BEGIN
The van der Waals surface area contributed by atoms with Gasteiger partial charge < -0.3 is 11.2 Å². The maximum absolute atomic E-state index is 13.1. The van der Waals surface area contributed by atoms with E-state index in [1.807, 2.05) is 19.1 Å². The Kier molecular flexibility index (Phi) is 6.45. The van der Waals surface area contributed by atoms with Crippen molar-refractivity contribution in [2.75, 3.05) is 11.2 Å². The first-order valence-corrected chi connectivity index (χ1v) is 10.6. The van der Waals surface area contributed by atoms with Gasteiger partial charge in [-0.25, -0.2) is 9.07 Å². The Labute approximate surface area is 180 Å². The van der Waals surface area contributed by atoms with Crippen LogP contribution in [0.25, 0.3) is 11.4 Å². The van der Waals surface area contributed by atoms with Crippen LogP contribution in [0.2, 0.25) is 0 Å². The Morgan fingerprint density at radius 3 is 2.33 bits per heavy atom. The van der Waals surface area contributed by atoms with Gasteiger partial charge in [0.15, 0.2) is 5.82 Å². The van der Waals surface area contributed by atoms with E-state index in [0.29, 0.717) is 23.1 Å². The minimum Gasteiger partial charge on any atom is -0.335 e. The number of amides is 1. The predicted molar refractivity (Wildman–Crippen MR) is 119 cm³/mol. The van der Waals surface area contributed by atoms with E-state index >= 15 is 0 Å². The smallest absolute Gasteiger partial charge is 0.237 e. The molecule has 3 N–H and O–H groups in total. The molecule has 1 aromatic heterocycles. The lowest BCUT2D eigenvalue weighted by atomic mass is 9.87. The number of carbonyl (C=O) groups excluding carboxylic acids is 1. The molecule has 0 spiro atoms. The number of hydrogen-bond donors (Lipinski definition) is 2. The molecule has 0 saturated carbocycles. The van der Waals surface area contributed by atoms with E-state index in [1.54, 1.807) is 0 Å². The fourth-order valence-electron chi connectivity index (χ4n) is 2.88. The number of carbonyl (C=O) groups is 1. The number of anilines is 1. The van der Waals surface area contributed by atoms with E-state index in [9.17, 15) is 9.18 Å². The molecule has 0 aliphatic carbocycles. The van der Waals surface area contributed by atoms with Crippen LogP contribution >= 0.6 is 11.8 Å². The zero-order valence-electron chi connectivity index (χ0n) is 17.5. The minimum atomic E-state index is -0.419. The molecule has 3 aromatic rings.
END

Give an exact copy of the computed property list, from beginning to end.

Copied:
The van der Waals surface area contributed by atoms with Gasteiger partial charge < -0.3 is 11.2 Å². The maximum absolute atomic E-state index is 13.1. The van der Waals surface area contributed by atoms with E-state index in [1.807, 2.05) is 19.1 Å². The Kier molecular flexibility index (Phi) is 6.45. The van der Waals surface area contributed by atoms with Crippen molar-refractivity contribution in [2.75, 3.05) is 11.2 Å². The first-order valence-corrected chi connectivity index (χ1v) is 10.6. The van der Waals surface area contributed by atoms with Gasteiger partial charge in [-0.25, -0.2) is 9.07 Å². The Labute approximate surface area is 180 Å². The van der Waals surface area contributed by atoms with Crippen LogP contribution in [0.25, 0.3) is 11.4 Å². The van der Waals surface area contributed by atoms with Crippen LogP contribution in [0.2, 0.25) is 0 Å². The Morgan fingerprint density at radius 3 is 2.33 bits per heavy atom. The van der Waals surface area contributed by atoms with Gasteiger partial charge in [0.15, 0.2) is 5.82 Å². The van der Waals surface area contributed by atoms with E-state index in [0.29, 0.717) is 23.1 Å². The minimum Gasteiger partial charge on any atom is -0.335 e. The number of amides is 1. The predicted molar refractivity (Wildman–Crippen MR) is 119 cm³/mol. The van der Waals surface area contributed by atoms with E-state index >= 15 is 0 Å². The smallest absolute Gasteiger partial charge is 0.237 e. The molecule has 3 N–H and O–H groups in total. The molecule has 1 aromatic heterocycles. The lowest BCUT2D eigenvalue weighted by atomic mass is 9.87. The number of carbonyl (C=O) groups excluding carboxylic acids is 1. The molecule has 0 spiro atoms. The number of hydrogen-bond donors (Lipinski definition) is 2. The molecule has 0 saturated carbocycles. The van der Waals surface area contributed by atoms with E-state index in [1.54, 1.807) is 0 Å². The fourth-order valence-electron chi connectivity index (χ4n) is 2.88. The number of carbonyl (C=O) groups is 1. The number of anilines is 1. The van der Waals surface area contributed by atoms with E-state index in [9.17, 15) is 9.18 Å². The molecule has 0 aliphatic carbocycles. The van der Waals surface area contributed by atoms with Crippen LogP contribution >= 0.6 is 11.8 Å². The zero-order valence-electron chi connectivity index (χ0n) is 17.5. The minimum atomic E-state index is -0.419. The molecule has 3 aromatic rings.